In part because we wake gripped by existential terror every morning, we at the Combat! blog offices like to paint the present American moment as one of unusual discord. In this way, we resemble our predatory stepbrothers in the more, ahem, widely-consumed media, who often act as if American politics were more fractious now that it was in, say, the 19th century. Such claims seem convincing—I totally see more modern people accusing one another of not being citizens than I see knickerbockers settling disagreements with sword canes—but how can I know? If only there were some means of quantifying intranational dissent, so I could know with mathematical certainty how the partisan turmoil of my age compares to that of my forebears. I suppose I’ll just have to give up and read the Bi—boom! Logarithmic plotting of correlation between stock market crashes and secessionist movements, pussies! Props to James Erwin, not only for the link but for much of the original research used in the link. He’s also raising a child.
Before you get too excited about this study, you should know there are some fairly obvious holes. Alan Hall plots wave patterns in the Dow Jones Industrial and other averages over the last 300 years alongside what he calls “social-mood induced anger,” as measured in wars and secession movements. His argument that “social-mood induced anger has to emerge somewhere, and it can come out in external war, internal secessionism, civil war or both,” is problematic, since one questions exactly what social-mood anger would be if it didn’t come out somewhere. A national bad mood not expressed as divisive politics, war, discouraged investment or some other indicator would be hard to call a national bad mood, so the claim that these moods result in these negative expressions seems a substitution of a name for a cause.
Fortunately, Hall’s graphs are more circumspect than his arguments. He starts by drilling his amorphous concepts of “social mood” and “outlets for anger” down to two very quantifiable data types: DJIA and war casualties. It turns out that the three most precipitous declines in US market history shortly predated the three deadliest wars in US killing everybody history: World War II, the Civil War and the American Revolution. Interestingly, though, it’s not a market collapse that augurs a big war; it’s a second market collapse. “In compatibility with the explanation in Chapter 16 of The Wave Principle of Human Social Behavior, the five wars with the largest death tolls occurred within or just after the second decline of each associated bear market,” Hall writes.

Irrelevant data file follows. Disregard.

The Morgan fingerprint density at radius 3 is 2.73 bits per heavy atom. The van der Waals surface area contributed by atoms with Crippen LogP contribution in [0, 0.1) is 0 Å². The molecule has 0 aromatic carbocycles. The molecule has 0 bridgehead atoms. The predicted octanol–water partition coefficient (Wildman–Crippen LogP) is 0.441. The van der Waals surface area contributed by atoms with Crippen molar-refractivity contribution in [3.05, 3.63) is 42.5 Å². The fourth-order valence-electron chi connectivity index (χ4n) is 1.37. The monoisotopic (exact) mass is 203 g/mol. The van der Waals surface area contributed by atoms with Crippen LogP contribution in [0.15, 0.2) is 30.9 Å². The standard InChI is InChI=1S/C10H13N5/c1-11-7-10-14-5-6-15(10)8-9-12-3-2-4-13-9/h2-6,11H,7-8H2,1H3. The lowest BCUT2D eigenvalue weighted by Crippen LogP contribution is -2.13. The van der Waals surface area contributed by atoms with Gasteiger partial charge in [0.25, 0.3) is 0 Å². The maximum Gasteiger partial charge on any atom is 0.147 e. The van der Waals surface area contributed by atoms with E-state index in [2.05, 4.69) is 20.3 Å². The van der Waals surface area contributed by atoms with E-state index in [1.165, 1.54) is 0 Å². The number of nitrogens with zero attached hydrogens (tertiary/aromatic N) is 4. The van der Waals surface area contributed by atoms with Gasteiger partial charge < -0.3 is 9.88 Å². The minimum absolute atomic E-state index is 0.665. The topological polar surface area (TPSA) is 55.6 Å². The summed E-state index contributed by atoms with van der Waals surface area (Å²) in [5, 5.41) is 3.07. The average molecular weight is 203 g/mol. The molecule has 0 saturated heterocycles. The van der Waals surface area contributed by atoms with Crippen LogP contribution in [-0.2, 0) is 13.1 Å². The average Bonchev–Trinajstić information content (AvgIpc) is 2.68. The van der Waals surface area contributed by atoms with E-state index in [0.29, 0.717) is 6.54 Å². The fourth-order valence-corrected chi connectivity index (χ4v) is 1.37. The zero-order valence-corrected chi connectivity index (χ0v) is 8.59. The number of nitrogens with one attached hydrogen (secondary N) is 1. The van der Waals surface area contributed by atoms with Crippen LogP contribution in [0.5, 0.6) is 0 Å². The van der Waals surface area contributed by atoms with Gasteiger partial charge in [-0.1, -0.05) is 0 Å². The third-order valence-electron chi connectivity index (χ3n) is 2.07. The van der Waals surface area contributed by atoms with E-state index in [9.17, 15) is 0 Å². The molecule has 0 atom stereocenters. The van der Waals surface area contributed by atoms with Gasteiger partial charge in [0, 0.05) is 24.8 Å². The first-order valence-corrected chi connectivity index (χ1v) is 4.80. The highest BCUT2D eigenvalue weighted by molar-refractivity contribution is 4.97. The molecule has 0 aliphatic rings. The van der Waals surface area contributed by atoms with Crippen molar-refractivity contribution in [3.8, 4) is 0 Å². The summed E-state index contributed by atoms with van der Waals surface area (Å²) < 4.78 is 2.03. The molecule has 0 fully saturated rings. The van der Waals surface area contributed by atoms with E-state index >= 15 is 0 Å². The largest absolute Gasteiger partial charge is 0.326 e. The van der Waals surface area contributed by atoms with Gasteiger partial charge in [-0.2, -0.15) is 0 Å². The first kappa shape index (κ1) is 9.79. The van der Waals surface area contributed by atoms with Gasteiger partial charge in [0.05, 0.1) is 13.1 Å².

The immediate conclusion to be drawn from this observation, of course, is that our ongoing recession does not mean we are headed for a massive explosion of violent rage and/or civil war. That would only be likely if the economy did something Bad again, and by Hall’s reasoning it would only turn inward if we couldn’t find a common enemy. Fortunately for those of us who will soon pass out of draft age, we’ve got that covered. In the meantime, while we wait for a second economic collapse and race-inflected war against a nuclear superpower, our resentment will just simmer and bubble up as soft secession movements.
Don’t buy it? Maybe you didn’t hear that the South Carolina General Assembly recently voted to stop using US currency and adopt the silver standard. I quote a goddamn law that a goddamn state legislature tried to pass:
The South Carolina General Assembly finds and declares that the State is experiencing an economic crisis of severe magnitude caused in large part by the unconstitutional substitution of Federal Reserve Notes for silver and gold coin as legal tender in this State. The General Assembly also finds and declares that immediate exercise of the power of the State of South Carolina reserved under Article I, Section 10, Paragraph 1 of the United States Constitution and by the Tenth Amendment, is necessary to protect the safety, health and welfare of the people of this State, by guaranteeing to them a constitutional and economically sound monetary system.
Let us not forget that South Carolina is the state that brought you nullification back in 1833, to say nothing of Jim DeMint in 1951. If you’re like me, though, you view such gestural lawmaking as no more real than a Civil War re-enactment and therefore not a valuable indicator. In that case, I invite you to consider a simpler, more crowd-sourced glimpse of the national consciousness: the comparative frequency of the search terms “we” and “they” on Google. It turns out that the “we” index reaches a stunning peak in January of 2007—just before the financial/real estate/everything collapse—and then suffers a 50% decline to arrive at the present day. It’s a nation of thems this morning, and they are all poor. Let’s hold still and hope they don’t get any more pissed off.